The Association of Farm & Forestry Contractors in Ireland (FCI) has published an analysis of the costs involved in running a tractor and hedge-cutter.

The analysis features in the latest edition of the association’s membership magazine – namely ‘Wheels & Fields‘.

Also Read: Video: What separates these 4 new Deutz-Fahr tractors in Co. Cork?

In its preamble, the FCI urges contractors to “ensure that each individual enterprise [including hedge-cutting for hire] generates a profit”.

It goes on to say that “charge-out rates must be based on all operating costs”.

The analysis uses the example of a “modern 150hp tractor” and a “contractor-spec hedge-cutter with a 6m reach, joystick controls and full support brackets”. It says that operating costs largely remain the same, irrespective of who or what the customer is – a farmer; a local authority; or a utility company such as ESB Networks.

Tractor costs

Focusing firstly on the tractor, the FCI asserts that a typical 150hp model will cost between €10 and €15 per clock-hour (suggesting that it would cost in excess of €30,000 to trade-in and replace such a tractor if it had 3,000 hours on its clock/odometer).

The analysis states: “Being generous, the tractor ownership cost that essentially covers depreciation comes to €10/hour.”

For labour, the FCI asserts that to pay a hedge-cutter operator €500 into his/her hand would, in reality, cost the contractor close to €720/week (equating to €18/hour for a 40-hour week).

The analysis suggests that fuel usage (factoring in travelling to and from each job/contract) might amount to 7L/hour (equating to €4.90/hour based on a green diesel cost of €0.70/L).

Looking specifically at repair costs, the FCI says that these are “generally calculated at between 3% and 5% of the machine’s buying price – spread across the season”.

In the case of a €100,000 tractor, that amounts to (at least) €3,000/season or €3/hour (assuming a 1,000-hour annual workload out of which 11 weeks or 500 hours are allocated to hedge-cutting).

Insurance costs for a modern 150hp tractor are put at €1,500/year. Again, assuming a 1,000-hour annual workload (across all activities), this results in an hourly cost of €1.50/hour.

Combined, this results in the following tractor-related costs (40-hour week):
  • Tractor (capital) cost (€10/hour X 40 hours) – €400/week;
  • Labour cost (€18/hour gross X 40 hours) – €720/week (gross);
  • Fuel cost (7L/hour = €4.90/hour based on a cost of €0.70/L) – €196/week;
  • Repair cost (€3/hour X 40 hours) – €120/week;
  • Insurance cost (€1.50/hour X 40 hours) – €60/week;
  • Total tractor operating cost (€37.40/hour) – €1,496/week.

Hedge-cutter costs

The FCI says that it has employed an approach that’s been “used in the construction machinery sector for decades” to quantify costs directly associated with the hedge-cutter.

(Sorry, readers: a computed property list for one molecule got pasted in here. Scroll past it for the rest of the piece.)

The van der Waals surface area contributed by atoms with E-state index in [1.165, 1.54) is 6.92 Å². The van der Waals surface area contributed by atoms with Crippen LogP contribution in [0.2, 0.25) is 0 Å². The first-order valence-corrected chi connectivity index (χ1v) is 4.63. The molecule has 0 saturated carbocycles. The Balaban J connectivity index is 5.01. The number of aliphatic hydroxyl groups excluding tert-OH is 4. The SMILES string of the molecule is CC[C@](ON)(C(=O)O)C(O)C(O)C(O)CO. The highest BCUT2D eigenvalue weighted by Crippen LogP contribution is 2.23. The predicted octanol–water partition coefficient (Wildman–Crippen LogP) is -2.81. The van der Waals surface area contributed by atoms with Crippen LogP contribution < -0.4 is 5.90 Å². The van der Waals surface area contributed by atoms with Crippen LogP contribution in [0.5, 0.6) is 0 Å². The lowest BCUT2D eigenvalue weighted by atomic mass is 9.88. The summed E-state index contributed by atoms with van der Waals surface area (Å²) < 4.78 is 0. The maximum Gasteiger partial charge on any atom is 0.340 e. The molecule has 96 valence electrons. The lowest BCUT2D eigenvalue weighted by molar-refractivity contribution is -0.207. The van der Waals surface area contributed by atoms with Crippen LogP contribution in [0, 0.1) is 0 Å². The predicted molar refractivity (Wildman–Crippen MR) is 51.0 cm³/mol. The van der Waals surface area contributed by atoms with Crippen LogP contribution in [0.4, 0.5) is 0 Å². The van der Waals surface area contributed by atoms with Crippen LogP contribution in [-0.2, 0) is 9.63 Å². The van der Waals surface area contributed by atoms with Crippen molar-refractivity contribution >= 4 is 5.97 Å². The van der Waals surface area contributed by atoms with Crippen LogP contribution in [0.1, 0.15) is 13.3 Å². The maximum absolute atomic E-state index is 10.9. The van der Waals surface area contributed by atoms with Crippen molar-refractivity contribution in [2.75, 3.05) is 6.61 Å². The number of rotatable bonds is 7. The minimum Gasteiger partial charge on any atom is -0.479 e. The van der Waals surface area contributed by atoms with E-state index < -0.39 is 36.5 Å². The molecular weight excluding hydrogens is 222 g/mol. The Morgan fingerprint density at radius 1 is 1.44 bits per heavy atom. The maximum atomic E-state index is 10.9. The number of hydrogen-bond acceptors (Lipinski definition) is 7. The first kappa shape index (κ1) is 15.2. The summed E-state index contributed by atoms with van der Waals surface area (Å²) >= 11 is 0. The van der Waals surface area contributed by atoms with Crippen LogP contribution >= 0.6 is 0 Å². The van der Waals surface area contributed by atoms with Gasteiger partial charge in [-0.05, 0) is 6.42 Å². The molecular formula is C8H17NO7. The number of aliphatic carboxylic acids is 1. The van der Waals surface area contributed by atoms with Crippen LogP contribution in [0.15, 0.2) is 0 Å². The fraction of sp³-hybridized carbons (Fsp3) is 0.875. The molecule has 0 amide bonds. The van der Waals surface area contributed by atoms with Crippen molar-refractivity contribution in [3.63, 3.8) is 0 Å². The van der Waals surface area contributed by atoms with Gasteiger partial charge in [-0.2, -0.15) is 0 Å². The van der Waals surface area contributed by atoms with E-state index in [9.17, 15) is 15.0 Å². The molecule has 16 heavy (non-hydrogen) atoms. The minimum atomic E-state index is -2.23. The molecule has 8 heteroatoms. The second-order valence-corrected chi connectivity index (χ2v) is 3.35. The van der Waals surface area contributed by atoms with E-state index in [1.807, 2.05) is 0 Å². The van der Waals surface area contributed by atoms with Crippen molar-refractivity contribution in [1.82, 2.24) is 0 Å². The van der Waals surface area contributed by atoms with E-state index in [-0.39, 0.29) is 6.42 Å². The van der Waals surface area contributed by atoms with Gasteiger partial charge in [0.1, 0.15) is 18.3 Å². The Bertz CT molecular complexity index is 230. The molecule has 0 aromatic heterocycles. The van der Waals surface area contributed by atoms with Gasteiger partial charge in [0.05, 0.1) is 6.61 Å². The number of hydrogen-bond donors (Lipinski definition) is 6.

This, it says, is based on allocating a cost of €0.50 for every €1,000 invested. So, for a hedge-cutter that is €30,000 to buy, that results in a cost of €15/hour.

All of this, in summary, results in the following tractor and hedge-cutter costs:
  • Total tractor operating cost – €37.40/hour;
  • Total hedge-cutter operating cost – €15/hour;
  • Total tractor and hedge-cutter operating cost – €52.40/hour.

Diesel usage when cutting silage

In somewhat related news, the FCI recently published a document that detailed fuel (diesel) usage for a number of high-profile contracting activities.

Based on research carried out by the organisation, the figures suggest that a contractor cutting and ensiling pit silage (with all the associated equipment) typically uses 3,050L/day.

That’s based on the following (pit silage) assumptions:
  • Self-propelled forage harvester – 1,000L/day;
  • Loader and mower (combined) – 800L/day;
  • Five tractors and trailers (each) – 250L/day;
  • Total – 3,050L/day.

Interestingly, the document estimates that there are 700 such pit-silage outfits/teams spread across the country.

The document in question ultimately formed part of the FCI’s recent pre-budget submission; the intent (at that time) was to caution the Government against the imposition of increased taxes on green diesel.

The document also detailed fuel usage (estimates) for baled-silage systems – again based on the organisation’s own research.

It suggests that a contractor making baled silage (with all the associated equipment) typically uses 900L/day.

That’s based on the following (baled silage) assumptions:
  • Tractor and baler – 300L/day;
  • Mower, tedder, wrapper and transport equipment (combined) – 600L/day;
  • Total – 900L/day.

The document suggests that there are 1,000 such baled-silage outfits/teams dotted about the Republic of Ireland.